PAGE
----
19.   We Have the Technology To Make Safer Guns

Guns are safe, people are not. There exists a spectrum of solutions ranging from securing weapons and ammunition (logic strongly resisted in the US) to the sort of nonsense used as a plot device in the latest Bond film. Why is it nonsense? Well, first because a crazed killer is simply going to use a weapon which recognizes his fingerprint, or whatever. Second, because a defensive weapon which has technology which may not work all the time (and these systems do not) is essentially suicide by proxy. Is cop going to want to draw a weapon which has to decide whether or not to fire? There is a reason Glock’s do not have ‘safeties’.

“There’s a singular exception to this general advancement: guns. Research shows that it’s possible to make safer firearms. There are a slew of sensible technologies that gunmakers could add to their products that might prevent hundreds or thousands of deaths per year. One area of active research is known as the “smart gun”—a trigger-identification system that prevents a gun from being fired by anyone other than its authorized user. (James Bond carries one in Skyfall.)”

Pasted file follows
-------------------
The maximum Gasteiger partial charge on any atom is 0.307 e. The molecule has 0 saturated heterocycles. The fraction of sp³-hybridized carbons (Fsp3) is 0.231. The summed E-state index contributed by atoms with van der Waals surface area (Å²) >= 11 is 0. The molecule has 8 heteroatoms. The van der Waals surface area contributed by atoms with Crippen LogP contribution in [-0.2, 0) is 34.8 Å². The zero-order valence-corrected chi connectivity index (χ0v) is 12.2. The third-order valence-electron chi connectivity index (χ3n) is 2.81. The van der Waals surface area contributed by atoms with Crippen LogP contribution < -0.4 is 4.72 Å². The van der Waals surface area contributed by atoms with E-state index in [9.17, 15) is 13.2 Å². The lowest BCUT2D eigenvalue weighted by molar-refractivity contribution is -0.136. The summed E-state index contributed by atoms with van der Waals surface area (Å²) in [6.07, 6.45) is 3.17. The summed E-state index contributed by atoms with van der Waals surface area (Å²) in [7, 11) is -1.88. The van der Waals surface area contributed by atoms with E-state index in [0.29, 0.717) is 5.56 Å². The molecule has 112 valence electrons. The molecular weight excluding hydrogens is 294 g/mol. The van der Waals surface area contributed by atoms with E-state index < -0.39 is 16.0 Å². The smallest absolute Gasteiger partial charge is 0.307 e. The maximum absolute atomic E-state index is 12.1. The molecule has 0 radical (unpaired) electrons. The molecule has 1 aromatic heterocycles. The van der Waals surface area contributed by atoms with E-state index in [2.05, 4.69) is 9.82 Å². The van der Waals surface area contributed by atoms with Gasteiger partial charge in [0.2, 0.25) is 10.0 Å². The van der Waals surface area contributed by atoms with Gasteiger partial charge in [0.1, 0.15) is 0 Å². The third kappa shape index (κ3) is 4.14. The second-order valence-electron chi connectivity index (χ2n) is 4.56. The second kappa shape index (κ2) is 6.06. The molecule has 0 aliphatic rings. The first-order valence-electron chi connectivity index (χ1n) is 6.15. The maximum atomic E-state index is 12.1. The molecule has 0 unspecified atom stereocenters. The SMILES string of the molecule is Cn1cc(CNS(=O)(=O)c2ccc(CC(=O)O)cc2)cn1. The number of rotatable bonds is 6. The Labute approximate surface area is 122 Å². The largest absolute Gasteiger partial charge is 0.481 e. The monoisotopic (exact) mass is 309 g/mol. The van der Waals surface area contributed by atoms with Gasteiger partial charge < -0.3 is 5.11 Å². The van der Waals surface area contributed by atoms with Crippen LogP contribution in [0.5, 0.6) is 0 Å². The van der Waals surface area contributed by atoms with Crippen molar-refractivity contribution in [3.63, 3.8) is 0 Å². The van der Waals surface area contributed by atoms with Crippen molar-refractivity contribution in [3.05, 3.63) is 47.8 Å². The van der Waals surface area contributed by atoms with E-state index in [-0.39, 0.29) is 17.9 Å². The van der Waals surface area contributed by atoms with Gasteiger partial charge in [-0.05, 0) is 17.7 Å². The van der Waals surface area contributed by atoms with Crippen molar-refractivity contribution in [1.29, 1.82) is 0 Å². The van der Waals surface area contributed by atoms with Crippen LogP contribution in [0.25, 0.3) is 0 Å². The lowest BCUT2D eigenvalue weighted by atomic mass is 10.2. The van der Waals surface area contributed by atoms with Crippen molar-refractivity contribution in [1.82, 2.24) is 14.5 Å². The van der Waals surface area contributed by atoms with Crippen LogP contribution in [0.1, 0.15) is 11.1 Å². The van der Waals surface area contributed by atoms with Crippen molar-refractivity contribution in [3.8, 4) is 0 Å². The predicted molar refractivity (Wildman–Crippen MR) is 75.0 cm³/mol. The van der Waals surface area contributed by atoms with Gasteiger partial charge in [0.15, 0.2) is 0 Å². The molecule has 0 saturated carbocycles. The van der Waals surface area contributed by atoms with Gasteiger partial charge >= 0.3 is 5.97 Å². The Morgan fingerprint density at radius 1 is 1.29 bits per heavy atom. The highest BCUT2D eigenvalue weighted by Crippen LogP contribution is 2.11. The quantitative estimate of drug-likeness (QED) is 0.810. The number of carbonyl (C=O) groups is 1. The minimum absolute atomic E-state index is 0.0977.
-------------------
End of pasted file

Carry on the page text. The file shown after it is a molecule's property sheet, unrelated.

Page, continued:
20.   Stanford researchers advance the performance of thought-controlled computer cursors

An impressive advance and likely as sign of what will become commonplace within a few years. One major challenge is the need to implant electrodes into the brain, and the possibility those electrodes will stop working over time. Nonetheless, for someone with profound disabilities this would probably represent a huge advance.

“A team of Stanford researchers have now developed a new algorithm, known as ReFIT, that vastly improves the speed and accuracy of neural prosthetics that control computer cursors. The results were published Nov. 18 in the journal Nature Neuroscience in a paper by Krishna Shenoy, a professor of electrical engineering, bioengineering and neurobiology at Stanford, and a team led by research associate Dr. Vikash Gilja and bioengineering doctoral candidate Paul Nuyujukian.”